It's been a long, slow, miserable half-dozen years for M&A dealmakers. Since the dot-com boom subsided in early 2001, and the entire financial community took flight after the 11 September attacks, big takeovers have been thin on the ground. There have been restructurings - a lucrative job but only for specialists - and private equity bids - but those financial buyers know how to chisel down the fees and rarely go aggressive. What you want if you are in mergers and acquisitions are big, hairy, hostile bids.
But bids aren't what they used to be. Last week should have been a bonanza for the deal-makers. Aviva - the insurer created by crunching together Commercial Union, General Accident and Norwich Union - went after its biggest rival, the mighty Prudential. Meanwhile, a consortium of venture capitalists took a tilt at ITV. And if you add into the mix the prospect of a Russian bid for Corus, that's three FTSE 100 companies in play. If you are greedy - and these M&A guys are, believe me - you have Ferrovial and chums attempting to secure BAA, and Dubai Ports World walking off with P&O (even if it has to leave its US business behind).
However, all this is a bit of a mirage. Aviva's tilt at the Pru fell apart like a flat-pack wardrobe; Ferrovial is way off the money; I'll believe a bid for Corus when I see one; and as for the ITV offer - do me a favour.
The Apax-Blackstone-Goldman Sachs approach has a lot of things going for it. The three backers all have lots of dough. Their putative new chief executive, Greg Dyke, has lots of experience. And, supposedly they have the support of ITV's largest shareholder, with 17 per cent, Fidelity. The normally taciturn fund manager has been completely schtum with the media on this, so no one can be really sure. All that is certain is that Fidelity is not happy about ITV's share price and wants something done, and that it has a meeting with Charles Allen and the ITV top brass this week.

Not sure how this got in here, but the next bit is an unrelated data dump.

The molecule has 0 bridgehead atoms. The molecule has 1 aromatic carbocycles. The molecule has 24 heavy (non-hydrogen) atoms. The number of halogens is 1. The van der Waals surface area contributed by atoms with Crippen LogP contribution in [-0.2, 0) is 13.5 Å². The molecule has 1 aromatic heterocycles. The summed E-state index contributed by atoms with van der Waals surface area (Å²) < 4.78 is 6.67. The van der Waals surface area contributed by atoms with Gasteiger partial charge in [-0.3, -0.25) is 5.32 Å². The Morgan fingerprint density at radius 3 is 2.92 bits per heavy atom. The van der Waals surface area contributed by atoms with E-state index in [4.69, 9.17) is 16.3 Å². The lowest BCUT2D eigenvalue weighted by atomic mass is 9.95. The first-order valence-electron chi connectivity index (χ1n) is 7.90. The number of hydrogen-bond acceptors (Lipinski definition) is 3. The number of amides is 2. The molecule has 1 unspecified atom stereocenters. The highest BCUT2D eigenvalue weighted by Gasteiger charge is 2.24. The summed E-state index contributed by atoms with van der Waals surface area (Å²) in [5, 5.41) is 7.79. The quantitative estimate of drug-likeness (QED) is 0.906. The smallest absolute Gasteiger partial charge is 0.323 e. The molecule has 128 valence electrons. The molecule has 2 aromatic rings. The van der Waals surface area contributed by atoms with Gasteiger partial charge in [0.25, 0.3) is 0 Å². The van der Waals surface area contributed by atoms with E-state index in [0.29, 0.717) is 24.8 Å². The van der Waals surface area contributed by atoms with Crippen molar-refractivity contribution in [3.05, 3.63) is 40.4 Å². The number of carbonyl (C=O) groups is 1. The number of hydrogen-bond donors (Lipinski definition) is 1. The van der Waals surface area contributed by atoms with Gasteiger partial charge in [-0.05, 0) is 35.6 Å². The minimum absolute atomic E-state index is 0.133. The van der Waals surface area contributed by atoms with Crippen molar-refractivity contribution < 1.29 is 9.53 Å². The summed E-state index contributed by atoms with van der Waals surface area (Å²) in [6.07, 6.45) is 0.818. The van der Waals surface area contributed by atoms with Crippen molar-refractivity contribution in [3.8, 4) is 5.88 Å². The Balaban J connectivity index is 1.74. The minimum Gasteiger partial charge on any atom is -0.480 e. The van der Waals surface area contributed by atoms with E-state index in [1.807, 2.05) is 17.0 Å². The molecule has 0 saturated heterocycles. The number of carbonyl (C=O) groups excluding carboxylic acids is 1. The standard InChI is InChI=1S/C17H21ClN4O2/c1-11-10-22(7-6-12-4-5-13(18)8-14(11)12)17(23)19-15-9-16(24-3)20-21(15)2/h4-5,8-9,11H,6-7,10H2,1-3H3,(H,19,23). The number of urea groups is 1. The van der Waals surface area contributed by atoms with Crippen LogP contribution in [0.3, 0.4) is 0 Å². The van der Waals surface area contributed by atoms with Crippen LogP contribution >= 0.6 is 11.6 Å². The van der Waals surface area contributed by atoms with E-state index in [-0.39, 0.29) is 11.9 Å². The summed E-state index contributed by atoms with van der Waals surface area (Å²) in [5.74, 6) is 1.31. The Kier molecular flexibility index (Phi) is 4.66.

At that meeting, Mr Allen will argue that he can deliver more cash to shareholders if he is running the company than Greg Dyke and his venturers. How come?
1: Before a penny is delivered to the old shareholders, the Apax crew will cream off up to £200m in fees. That's close on a 4 per cent commission, which is a good return in anyone's world.
2: If you were hosting a dinner party or making quality TV programmes, Mr Dyke would be ahead of Mr Allen on your wish list. But if you want a company run for cash, go to Charlie. Greg at the BBC might have axed free croissants and pricey consultants, but he also oversaw a massive increase in the BBC's headcount that his successor, Mark Thompson, is wrestling to control.
Mr Allen's problem is twofold - he is not particularly popular, and his track record at ITV is not that great. He will offer more cost cuts and up to £1.5bn in cash by leveraging the future revenues from ITV1. But will this be enough?
Unless the Apax team can come up with something better, yes. Last year's failed tilt at Rentokil by Mr Allen's former boss, Sir Gerry Robinson, might indicate investors do not like the stub equity model advocated in this offer. But looking slightly further back, a similarly structured deal led to the takeover of Canary Wharf. It all depends on what is in the locker.
Apax has been trying to get an ITV bid off the ground for over a year. If this is its best shot, I'd be rather surprised.
Tucker's luck at the Pru
Norwich City 0, Chelsea 1 was the reaction to the end of Aviva's brief attempt to buy the Pru. Mark Tucker, the Shed ender, was gearing up for his John Terry-like defence when he found there was nothing to defend.
Aviva really looks a chump. But not as much a chump as its advisers. A tip. Don't be too ambitious when putting in your bills for fees, boys.Reuse content